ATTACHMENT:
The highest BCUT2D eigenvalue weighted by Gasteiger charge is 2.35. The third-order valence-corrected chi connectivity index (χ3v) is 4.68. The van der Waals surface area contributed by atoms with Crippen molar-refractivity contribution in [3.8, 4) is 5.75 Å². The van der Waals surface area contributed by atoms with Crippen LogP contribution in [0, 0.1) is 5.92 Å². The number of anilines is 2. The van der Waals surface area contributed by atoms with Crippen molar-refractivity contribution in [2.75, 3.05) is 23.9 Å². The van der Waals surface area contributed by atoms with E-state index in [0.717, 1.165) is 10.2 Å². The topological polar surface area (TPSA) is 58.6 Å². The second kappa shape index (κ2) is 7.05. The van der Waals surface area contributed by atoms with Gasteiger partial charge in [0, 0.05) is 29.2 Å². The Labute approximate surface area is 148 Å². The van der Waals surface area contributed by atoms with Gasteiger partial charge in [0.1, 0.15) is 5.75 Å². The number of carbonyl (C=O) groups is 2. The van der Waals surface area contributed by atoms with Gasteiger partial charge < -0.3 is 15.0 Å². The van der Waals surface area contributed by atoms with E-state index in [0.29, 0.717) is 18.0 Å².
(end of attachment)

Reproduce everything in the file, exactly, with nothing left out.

The highest BCUT2D eigenvalue weighted by Gasteiger charge is 2.35. The third-order valence-corrected chi connectivity index (χ3v) is 4.68. The van der Waals surface area contributed by atoms with Crippen molar-refractivity contribution in [3.8, 4) is 5.75 Å². The van der Waals surface area contributed by atoms with Crippen LogP contribution in [0, 0.1) is 5.92 Å². The number of anilines is 2. The van der Waals surface area contributed by atoms with Crippen molar-refractivity contribution in [2.75, 3.05) is 23.9 Å². The van der Waals surface area contributed by atoms with E-state index in [0.717, 1.165) is 10.2 Å². The topological polar surface area (TPSA) is 58.6 Å². The second kappa shape index (κ2) is 7.05. The van der Waals surface area contributed by atoms with Gasteiger partial charge in [0, 0.05) is 29.2 Å². The Labute approximate surface area is 148 Å². The van der Waals surface area contributed by atoms with Gasteiger partial charge in [0.1, 0.15) is 5.75 Å². The number of carbonyl (C=O) groups is 2. The van der Waals surface area contributed by atoms with Gasteiger partial charge < -0.3 is 15.0 Å². The van der Waals surface area contributed by atoms with E-state index in [0.29, 0.717) is 18.0 Å².